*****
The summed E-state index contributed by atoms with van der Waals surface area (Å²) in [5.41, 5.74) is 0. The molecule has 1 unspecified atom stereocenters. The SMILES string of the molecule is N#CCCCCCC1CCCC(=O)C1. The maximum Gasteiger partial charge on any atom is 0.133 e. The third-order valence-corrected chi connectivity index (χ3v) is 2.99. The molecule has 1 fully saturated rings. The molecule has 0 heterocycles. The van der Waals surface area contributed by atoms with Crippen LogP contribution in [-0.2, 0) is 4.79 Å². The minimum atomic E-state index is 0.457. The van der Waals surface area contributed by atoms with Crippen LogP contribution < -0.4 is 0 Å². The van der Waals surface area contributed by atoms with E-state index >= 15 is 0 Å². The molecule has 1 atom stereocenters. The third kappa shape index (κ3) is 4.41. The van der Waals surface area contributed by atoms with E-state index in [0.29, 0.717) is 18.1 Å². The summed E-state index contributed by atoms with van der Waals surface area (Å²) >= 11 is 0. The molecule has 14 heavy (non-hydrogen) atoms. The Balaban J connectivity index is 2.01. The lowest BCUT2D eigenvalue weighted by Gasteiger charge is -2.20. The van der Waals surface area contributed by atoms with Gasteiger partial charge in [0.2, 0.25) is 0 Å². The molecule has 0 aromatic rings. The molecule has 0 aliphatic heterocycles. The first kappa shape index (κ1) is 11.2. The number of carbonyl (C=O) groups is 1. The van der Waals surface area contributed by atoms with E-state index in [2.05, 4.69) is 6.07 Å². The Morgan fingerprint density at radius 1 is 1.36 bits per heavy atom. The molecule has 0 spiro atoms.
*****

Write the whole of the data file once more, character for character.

The summed E-state index contributed by atoms with van der Waals surface area (Å²) in [5.41, 5.74) is 0. The molecule has 1 unspecified atom stereocenters. The SMILES string of the molecule is N#CCCCCCC1CCCC(=O)C1. The maximum Gasteiger partial charge on any atom is 0.133 e. The third-order valence-corrected chi connectivity index (χ3v) is 2.99. The molecule has 1 fully saturated rings. The molecule has 0 heterocycles. The van der Waals surface area contributed by atoms with Crippen LogP contribution in [-0.2, 0) is 4.79 Å². The minimum atomic E-state index is 0.457. The van der Waals surface area contributed by atoms with Crippen LogP contribution < -0.4 is 0 Å². The van der Waals surface area contributed by atoms with E-state index >= 15 is 0 Å². The molecule has 1 atom stereocenters. The third kappa shape index (κ3) is 4.41. The van der Waals surface area contributed by atoms with E-state index in [0.29, 0.717) is 18.1 Å². The summed E-state index contributed by atoms with van der Waals surface area (Å²) >= 11 is 0. The molecule has 14 heavy (non-hydrogen) atoms. The Balaban J connectivity index is 2.01. The lowest BCUT2D eigenvalue weighted by Gasteiger charge is -2.20. The van der Waals surface area contributed by atoms with Gasteiger partial charge in [0.2, 0.25) is 0 Å². The molecule has 0 aromatic rings. The molecule has 0 aliphatic heterocycles. The first kappa shape index (κ1) is 11.2. The number of carbonyl (C=O) groups is 1. The van der Waals surface area contributed by atoms with E-state index in [2.05, 4.69) is 6.07 Å². The Morgan fingerprint density at radius 1 is 1.36 bits per heavy atom. The molecule has 0 spiro atoms.